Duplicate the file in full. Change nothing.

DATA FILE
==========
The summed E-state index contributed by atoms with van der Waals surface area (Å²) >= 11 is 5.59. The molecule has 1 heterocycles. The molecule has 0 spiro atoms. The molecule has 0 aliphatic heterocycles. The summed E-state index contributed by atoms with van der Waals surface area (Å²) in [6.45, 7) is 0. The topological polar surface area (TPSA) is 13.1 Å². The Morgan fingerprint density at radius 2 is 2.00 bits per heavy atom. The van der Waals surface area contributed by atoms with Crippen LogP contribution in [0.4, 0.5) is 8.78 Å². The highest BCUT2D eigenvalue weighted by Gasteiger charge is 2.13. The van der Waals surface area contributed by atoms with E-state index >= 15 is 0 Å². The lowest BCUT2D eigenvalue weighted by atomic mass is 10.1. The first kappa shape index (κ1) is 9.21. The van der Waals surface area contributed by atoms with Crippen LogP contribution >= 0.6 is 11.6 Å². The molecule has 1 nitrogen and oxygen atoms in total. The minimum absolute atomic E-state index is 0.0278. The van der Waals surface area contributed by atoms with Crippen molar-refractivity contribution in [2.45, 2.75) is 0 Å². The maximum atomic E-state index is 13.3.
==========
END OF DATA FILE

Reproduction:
The summed E-state index contributed by atoms with van der Waals surface area (Å²) >= 11 is 5.59. The molecule has 1 heterocycles. The molecule has 0 spiro atoms. The molecule has 0 aliphatic heterocycles. The summed E-state index contributed by atoms with van der Waals surface area (Å²) in [6.45, 7) is 0. The topological polar surface area (TPSA) is 13.1 Å². The Morgan fingerprint density at radius 2 is 2.00 bits per heavy atom. The van der Waals surface area contributed by atoms with Crippen LogP contribution in [0.4, 0.5) is 8.78 Å². The highest BCUT2D eigenvalue weighted by Gasteiger charge is 2.13. The van der Waals surface area contributed by atoms with E-state index >= 15 is 0 Å². The lowest BCUT2D eigenvalue weighted by atomic mass is 10.1. The first kappa shape index (κ1) is 9.21. The van der Waals surface area contributed by atoms with Crippen LogP contribution >= 0.6 is 11.6 Å². The molecule has 1 nitrogen and oxygen atoms in total. The minimum absolute atomic E-state index is 0.0278. The van der Waals surface area contributed by atoms with Crippen molar-refractivity contribution in [2.45, 2.75) is 0 Å². The maximum atomic E-state index is 13.3.